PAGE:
Alison, Paul Loosen, Sarah Crespi discussed on Science Magazine Podcast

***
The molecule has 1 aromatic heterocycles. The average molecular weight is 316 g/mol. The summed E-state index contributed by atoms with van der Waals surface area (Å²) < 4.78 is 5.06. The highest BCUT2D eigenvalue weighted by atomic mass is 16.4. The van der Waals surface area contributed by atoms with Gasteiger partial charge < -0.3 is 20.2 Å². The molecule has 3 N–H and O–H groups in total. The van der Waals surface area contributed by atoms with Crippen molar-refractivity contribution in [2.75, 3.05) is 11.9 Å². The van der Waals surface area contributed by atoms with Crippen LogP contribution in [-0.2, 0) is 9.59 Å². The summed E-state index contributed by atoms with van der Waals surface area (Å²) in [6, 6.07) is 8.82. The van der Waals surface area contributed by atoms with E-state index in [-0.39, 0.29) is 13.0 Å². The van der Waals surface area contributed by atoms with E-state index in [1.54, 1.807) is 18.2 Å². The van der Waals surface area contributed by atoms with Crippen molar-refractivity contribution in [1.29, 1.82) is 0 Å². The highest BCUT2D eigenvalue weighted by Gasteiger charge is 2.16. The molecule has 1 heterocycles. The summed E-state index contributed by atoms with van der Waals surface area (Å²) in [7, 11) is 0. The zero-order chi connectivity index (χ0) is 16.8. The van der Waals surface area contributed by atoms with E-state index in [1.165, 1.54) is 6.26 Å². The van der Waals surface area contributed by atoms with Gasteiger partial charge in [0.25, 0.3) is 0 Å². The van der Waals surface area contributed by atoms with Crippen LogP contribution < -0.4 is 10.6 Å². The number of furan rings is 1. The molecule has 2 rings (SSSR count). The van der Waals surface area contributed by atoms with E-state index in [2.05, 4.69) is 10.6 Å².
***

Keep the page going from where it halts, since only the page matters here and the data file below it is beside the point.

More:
Twenty one. I'm sarah crespi each week feature the most interesting news and research published in science and the sister journals first up this week. The new biden administration announced on day. One has plans to recalculate the social cost of carbon. It's basically a way of estimating the economic toll of greenhouse gases produced today on future generations staff writer. Paul discusses why this value is so important and how it will be determined next up researcher in barker talks about the sounds of naked mole. Rats you may already know that these amazing mammals are pain and cancer resistant. But did you know that they make these little chirps to identify themselves. As members of their colony as a new administration comes into power in the united states. We're seeing some swift changes in certain scientific areas rejoining the who the paris climate agreement. A new director of the office of science technology and among these early moves the biden administration has also asked for a recalibration of the social cost of carbon staff writer. Paul loosen is here to talk about this change. Hypo hello high. So this was announced on the first day biden was in office that the cost of carbon to future generations needs to be looked at. What exactly are they counting here. This gets pretty pretty quickly. But the social cost of carbon essentially is used in all the big regulatory decisions that the government makes it essentially takes the economic damage which really reflects the damage to our everyday. Lives will come with a policy that allows more greenhouse gas emissions or less greenhouse gas emissions. Now runs it out through the future then comes back to put a number on what those emissions are going to cost us so it's like a price on carbon except it's not it's not a carbon tax or anything what was happening under trump. So obama had put this all together under his administration when trump came in they may to small changes that drastically decrease the number so i instead reflecting the damage done to the entire world. It looked only at the damage. Done the united states in the future and it increase some as called the discount rate which is essentially how we value future generations. And what we can do with when we get wealthier to kind of a combination of those two you increase that enough. You essentially go far enough in a future. You don't care what happens. There was basically a devaluing down to a dollar per tonne of carbon. Co two in some circumstances before. Gets you what it's going to be potentially in the next Four years how will this carbon cost be calculated. Now what are they gonna take an how. What are these numbers that we just mentioned about discount and how far into the future. We look how those going to be calculated before said they'll go back to the global damage feel bama administration news and they have to timespans here. I a rapid thirty day revision and then a year long final update that rapid thirty day revision. They could either go back to the obama era policies or they could even set the discount rate lower. Which many economists think is appropriate and new york state actually in their own calculation late last year. What might devalue be then for this short palpitation. The thirty day one or the yearlong. How would it compare to that one dollar amount that you talked about. Possibly within thirty days it could go up to one hundred. Twenty five dollars per tonne. That discount rate is a powerful thing on its own so that's moving from three percent to a two percent rate everything staying the same including global damages. There are a lot more changes that could happen for that year. Long update that could reflect a lot of new signs and new methods are now going into the bottles that form this number. What are people looking at with respect to climate. Let's take that first. How might that be different than what was considered under the obama administration so these economic models scott integrated assessment models that you're used to produce all this you know they have lots of knobs the climate models like this very simple climate models are built into them didn't really reflect the best science particularly. They warmed to slow compared to more complex models. Now there have been a few new simple models felt by climate scientists that more accurately reflect that consensus so those can probably be used and one big change is. There's been a group of economists and climate scientists who've been putting together these econometric estimates of the future damage of climate change damage from climate pile uncertainty onto uncertainty. They take these massive data sets from as many countries as they could find globally and look at short term variations over a couple of decades or shifting weather use that to try and extrapolate out into the future to some extent so there's more data informing is policies even if they are ultimately uncertain this value if it was that one hundred times or possibly more what kinds of regulations this is gonna impact when is taken into consideration. Can you give us some examples. So any of your teen air. Regulations determining the future of power electricity in the country. That's all regulated by epa that will all factor in this cost of carbon the efficiency standards for a refrigerator cars all these things that the government overseas it often makes ways oria compelling case even more compelling the rarely flips it from negative to positive and that cost benefit analysis so it's a tricky standard cousin. See with a number. How much moves. How much do you rely on that to support your decision making the it's a complex dance but knowing that this value is out there will make this assertion stronger and it's has a lot of validity and i think the courts would respect to. Why do you think that this is something that the administration decided to do day. One is it because there's probably a lot of new regulation on the horizon and this needs to be there to buttress. I mean there's a lot of for to be done and think the thirty day kyle people by surprise but this will probably as needed to start getting to work allow these regulations that they'll be looking at the trump administration did wreak did the obama administration ones and so they can't just repeal them. They have to rework through the rulemaking process and to get that started. You need this higher. Cost of carbon probably. Okay thanks so much paul. Thank you paul. Visit is a staff writer for science. You can find a link to this article. At science mag dot org slash. Podcast could naked mole. Rats be the new model for language. Learning stick around for the sound of naked mole rats chirping at each other and my interview with researcher and barker about what the sounds mean naked mole. Rats are famous for a few reasons first. They have some striking biological features like being resistant to cancer and insensitive to certain types of pain. they're also use social mammals. They live in colonies with a queen now in a science paper this week. Alison barker and colleagues. Show that naked mole. Rats learn songs from each other. Allison is here to talk about how they figured this out and why it's so special. Hi alison hi sarah. Thanks for having me here today. Sure i love talking about these guys at find the so amazing researchers have been studying these rodents for a long time and what. They've not noticed. These interesting sounds that they make..